China holds state memorial ceremony for Nanjing Massacre victims

Xinhua
"War is a mirror, which makes people better understand peace."
Xinhua
Xinhua

People attend the state memorial ceremony to mark the 80th anniversary of Nanjing Massacre in Nanjing, Jiangsu Province, on December 13.

Chinese President Xi Jinping attended the state memorial ceremony in Nanjing Wednesday to mark the 80th anniversary of Nanjing Massacre.

Japanese troops captured Nanjing, then China's capital, on December 13, 1937 and embarked on more than 40 days of slaughter. About 300,000 civilians and unarmed Chinese soldiers were brutally murdered, and over 20,000 women raped.

Some other senior officials were also present at the ceremony held in the eastern city of Nanjing, Jiangsu Province.

The memorial ceremony started at 10am Xi and the senior officials joined representatives of all walks of life at the ceremony and paid silent tribute for one minute to the massacre victims as sirens howled over the city.

Chinese and Japanese people should more cherish the hard-won peace, and the international community need to honestly face up to history, top political advisor Yu Zhengsheng said in Nanjing Wednesday.

Yu, chairman of the National Committee of the Chinese People's Political Consultative Conference, made the remarks while addressing the state memorial ceremony to mark the 80th anniversary of Nanjing Massacre.

Yu described the crimes committed by Japanese invaders in the massacre as "inhumane," "appalling" and a "dark page in the history of humanity."

"War is a mirror, which makes people better understand peace," Yu said. "To avoid any repeat of this historical tragedy, we must make unremitting efforts for the lasting and even eternal peace of mankind."

China and Japan should take into consideration the fundamental interests of their people and make contributions to human peace, Yu said.

"The world should work together to maintain international order with the purposes and principles of the United Nations Charter at the core," Yu said. "No matter what stage of development it reaches, China will never seek hegemony or engage in expansion, nor will the country impose the plight it once suffered on other nations."

He said China wanted to work with the world in building of "a community with a shared future for mankind," and continue to safeguard world peace, contribute to global development and uphold international order.

Yu said China was holding the memorial ceremony to commemorate the Nanjing Massacre victims, compatriots killed by the Japanese invaders, national heroes who sacrificed their lives for victory, as well as international soldiers and friends who joined the Chinese in fighting.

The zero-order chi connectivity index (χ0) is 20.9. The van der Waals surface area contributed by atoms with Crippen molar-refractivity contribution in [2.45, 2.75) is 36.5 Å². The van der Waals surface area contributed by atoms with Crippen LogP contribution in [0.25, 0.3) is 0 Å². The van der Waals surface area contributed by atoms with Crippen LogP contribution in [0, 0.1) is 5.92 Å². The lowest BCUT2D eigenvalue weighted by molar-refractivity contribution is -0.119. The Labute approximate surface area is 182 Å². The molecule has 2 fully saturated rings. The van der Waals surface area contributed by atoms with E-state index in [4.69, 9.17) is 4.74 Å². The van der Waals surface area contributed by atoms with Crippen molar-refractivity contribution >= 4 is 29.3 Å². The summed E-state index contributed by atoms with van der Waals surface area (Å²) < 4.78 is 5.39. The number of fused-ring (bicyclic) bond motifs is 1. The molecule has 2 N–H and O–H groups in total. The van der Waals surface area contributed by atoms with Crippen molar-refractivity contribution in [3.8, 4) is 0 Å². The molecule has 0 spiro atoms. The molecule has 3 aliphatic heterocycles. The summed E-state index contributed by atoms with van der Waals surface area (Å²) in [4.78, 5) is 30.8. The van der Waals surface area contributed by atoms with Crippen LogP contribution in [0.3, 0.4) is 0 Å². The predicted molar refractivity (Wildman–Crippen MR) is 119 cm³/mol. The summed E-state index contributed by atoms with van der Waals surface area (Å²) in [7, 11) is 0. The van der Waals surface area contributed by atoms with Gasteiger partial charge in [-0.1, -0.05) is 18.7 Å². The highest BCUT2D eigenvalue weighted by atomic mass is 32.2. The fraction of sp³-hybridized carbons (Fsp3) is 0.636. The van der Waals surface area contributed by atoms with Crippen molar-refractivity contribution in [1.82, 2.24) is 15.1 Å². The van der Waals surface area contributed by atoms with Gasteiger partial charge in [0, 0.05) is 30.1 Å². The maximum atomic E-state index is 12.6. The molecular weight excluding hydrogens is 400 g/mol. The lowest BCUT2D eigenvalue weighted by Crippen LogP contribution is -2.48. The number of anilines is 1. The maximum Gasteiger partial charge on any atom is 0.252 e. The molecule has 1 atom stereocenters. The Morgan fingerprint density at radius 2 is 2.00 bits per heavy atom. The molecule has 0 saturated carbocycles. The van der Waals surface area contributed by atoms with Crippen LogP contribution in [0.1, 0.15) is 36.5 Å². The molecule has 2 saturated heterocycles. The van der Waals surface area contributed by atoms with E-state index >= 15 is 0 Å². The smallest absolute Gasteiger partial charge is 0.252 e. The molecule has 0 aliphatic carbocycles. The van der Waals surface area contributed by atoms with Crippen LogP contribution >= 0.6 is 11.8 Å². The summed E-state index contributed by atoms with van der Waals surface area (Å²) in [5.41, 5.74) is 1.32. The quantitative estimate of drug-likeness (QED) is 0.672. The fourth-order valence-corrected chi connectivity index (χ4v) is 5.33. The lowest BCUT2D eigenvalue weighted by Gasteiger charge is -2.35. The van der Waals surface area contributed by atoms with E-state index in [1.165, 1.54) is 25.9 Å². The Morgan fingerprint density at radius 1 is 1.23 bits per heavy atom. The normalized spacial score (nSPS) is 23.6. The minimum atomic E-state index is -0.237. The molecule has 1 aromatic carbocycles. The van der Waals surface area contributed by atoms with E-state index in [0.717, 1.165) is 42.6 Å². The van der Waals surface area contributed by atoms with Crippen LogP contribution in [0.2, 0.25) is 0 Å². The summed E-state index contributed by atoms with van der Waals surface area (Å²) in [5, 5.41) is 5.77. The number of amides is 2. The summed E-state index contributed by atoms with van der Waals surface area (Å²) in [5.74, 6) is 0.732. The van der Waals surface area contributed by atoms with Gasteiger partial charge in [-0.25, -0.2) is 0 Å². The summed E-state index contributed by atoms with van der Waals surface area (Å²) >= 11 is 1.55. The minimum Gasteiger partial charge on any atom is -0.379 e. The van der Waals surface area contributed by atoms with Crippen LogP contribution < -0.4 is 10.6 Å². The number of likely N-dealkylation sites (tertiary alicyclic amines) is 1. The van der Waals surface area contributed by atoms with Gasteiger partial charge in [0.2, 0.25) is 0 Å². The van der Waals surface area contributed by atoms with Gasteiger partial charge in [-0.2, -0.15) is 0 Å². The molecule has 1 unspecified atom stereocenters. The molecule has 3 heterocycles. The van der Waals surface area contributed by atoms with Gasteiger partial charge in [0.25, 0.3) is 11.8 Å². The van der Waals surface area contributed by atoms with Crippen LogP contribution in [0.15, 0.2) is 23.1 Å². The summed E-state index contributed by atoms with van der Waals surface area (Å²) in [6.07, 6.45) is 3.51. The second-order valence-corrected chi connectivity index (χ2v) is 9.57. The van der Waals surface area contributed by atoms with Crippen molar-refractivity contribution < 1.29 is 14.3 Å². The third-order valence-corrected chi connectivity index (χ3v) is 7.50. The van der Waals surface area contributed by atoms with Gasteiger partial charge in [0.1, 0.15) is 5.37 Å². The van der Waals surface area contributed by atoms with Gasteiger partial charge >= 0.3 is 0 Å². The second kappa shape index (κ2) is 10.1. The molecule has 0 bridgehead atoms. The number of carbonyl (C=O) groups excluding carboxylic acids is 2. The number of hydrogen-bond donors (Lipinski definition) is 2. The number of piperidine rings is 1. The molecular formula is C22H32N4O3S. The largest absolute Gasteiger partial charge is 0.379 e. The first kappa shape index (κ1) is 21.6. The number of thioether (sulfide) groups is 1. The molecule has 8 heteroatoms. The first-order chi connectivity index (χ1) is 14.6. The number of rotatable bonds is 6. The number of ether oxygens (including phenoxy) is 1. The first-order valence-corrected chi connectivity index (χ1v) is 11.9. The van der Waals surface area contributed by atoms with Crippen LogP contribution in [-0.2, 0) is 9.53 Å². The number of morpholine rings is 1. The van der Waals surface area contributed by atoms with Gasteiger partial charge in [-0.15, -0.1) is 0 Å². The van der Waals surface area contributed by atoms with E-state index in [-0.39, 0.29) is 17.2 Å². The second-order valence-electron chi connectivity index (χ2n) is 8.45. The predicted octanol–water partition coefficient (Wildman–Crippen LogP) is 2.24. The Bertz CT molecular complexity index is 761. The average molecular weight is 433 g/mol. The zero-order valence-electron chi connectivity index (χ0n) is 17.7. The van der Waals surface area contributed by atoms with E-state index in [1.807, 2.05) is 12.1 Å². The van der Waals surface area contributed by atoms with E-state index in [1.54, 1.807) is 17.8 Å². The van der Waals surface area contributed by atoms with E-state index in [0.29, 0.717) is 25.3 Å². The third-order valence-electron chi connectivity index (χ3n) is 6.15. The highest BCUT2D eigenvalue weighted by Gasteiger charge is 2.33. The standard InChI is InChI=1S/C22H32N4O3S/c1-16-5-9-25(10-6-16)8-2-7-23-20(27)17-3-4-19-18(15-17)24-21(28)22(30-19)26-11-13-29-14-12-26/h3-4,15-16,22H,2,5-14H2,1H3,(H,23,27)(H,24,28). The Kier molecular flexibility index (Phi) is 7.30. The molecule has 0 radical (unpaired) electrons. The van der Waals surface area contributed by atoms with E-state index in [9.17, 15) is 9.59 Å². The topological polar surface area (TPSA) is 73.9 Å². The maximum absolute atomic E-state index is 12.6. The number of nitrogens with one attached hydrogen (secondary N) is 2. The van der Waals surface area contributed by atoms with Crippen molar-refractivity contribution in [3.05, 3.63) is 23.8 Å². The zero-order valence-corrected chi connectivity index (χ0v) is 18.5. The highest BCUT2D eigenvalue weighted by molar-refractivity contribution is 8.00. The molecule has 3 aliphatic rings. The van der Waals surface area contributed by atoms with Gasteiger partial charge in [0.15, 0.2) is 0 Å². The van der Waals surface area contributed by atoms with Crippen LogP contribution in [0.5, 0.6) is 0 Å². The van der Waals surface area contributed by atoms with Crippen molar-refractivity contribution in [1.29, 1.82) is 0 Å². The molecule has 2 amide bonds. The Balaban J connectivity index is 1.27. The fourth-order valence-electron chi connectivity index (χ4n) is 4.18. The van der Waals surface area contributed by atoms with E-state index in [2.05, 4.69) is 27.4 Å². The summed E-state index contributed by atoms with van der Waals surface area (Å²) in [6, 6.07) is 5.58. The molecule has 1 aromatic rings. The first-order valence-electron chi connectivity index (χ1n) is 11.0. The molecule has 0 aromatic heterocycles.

"The commemoration is meant to proclaim the Chinese people's firm stance in maintaining peace and their sublime aspiration for peaceful development," he said.

Yu said the Chinese people would always remember the humanitarian help from foreign friends, such as German businessman John Rabe, Bernhard Arp Sindberg from Denmark and American priest John Magee, who defied the Japanese invaders' brutal killings, protected Chinese civilians and took records of the atrocities.

In February 2014, the Standing Committee of the National People's Congress, China's top legislature, designated December 13 as the "National Memorial Day for Nanjing Massacre Victims."

Xinhua

People pay silent tribute to the massacre victims at the state memorial ceremony to mark the 80th anniversary of Nanjing Massacre in Nanjing, Jiangsu Province, on December 13.

Commemorations worldwide

Over 440 overseas Chinese groups reportedly plan to hold memorial ceremonies for Nanjing Massacre victims Wednesday. More than 10,000 overseas Chinese in the United States, Canada, Germany, the Netherlands and Argentina are expected to attend these commemorations.

In Japan, some 200 people attended a testimony meeting in Shizuoka city on Tuesday. Lu Ling, daughter of a massacre survivor who was stabbed 37 times by Japanese soldiers, shared her mother's ordeal with the Japanese attendees.

"The massacre imposed tremendous suffering on my family, the people in Nanjing, and the Chinese people," she said.

Masataka Mori, a former professor of irenology -- the study of peace -- at Shizuoka University, said people were revising history to distort the truth about the Nanjing carnage.

"It is hoped that more people could know about (the Nanjing Massacre) and pass on the truth," Mori said.

The massacre was also mourned in The Hague, Netherlands, Tuesday. Some 200 Chinese people and students living there attended the memorial, held one day ahead of China's "National Memorial Day for Nanjing Massacre Victims".

"We hold a memorial ceremony in The Netherlands not only to mourn the victims, but also to tell the truth (about) history. No attempt to deny history will ever be accepted," said Zhong Linchang, head of the Association of Cantonese Business in The Netherlands.

Henk Kool, president of Friendship Society Netherlands-China, urged Japanese who deny the truth to look into the facts.

"If you want to be forgiven, you must first recognize and remember," he told Xinhua.

In the U.S. city of San Francisco, hundreds of people from the Chinese, Korean and Philippine communities gathered Sunday to remember the period of brutality and the victims' spirit of resilience and heroism.

Xinhua

Soldiers carry wreaths during the state memorial ceremony to mark the 80th anniversary of Nanjing Massacre in Nanjing, Jiangsu Province, on December 13.

Xinhua

Doves are released in the air at the state memorial ceremony to mark the 80th anniversary of Nanjing Massacre in Nanjing, Jiangsu Province, on December 13.


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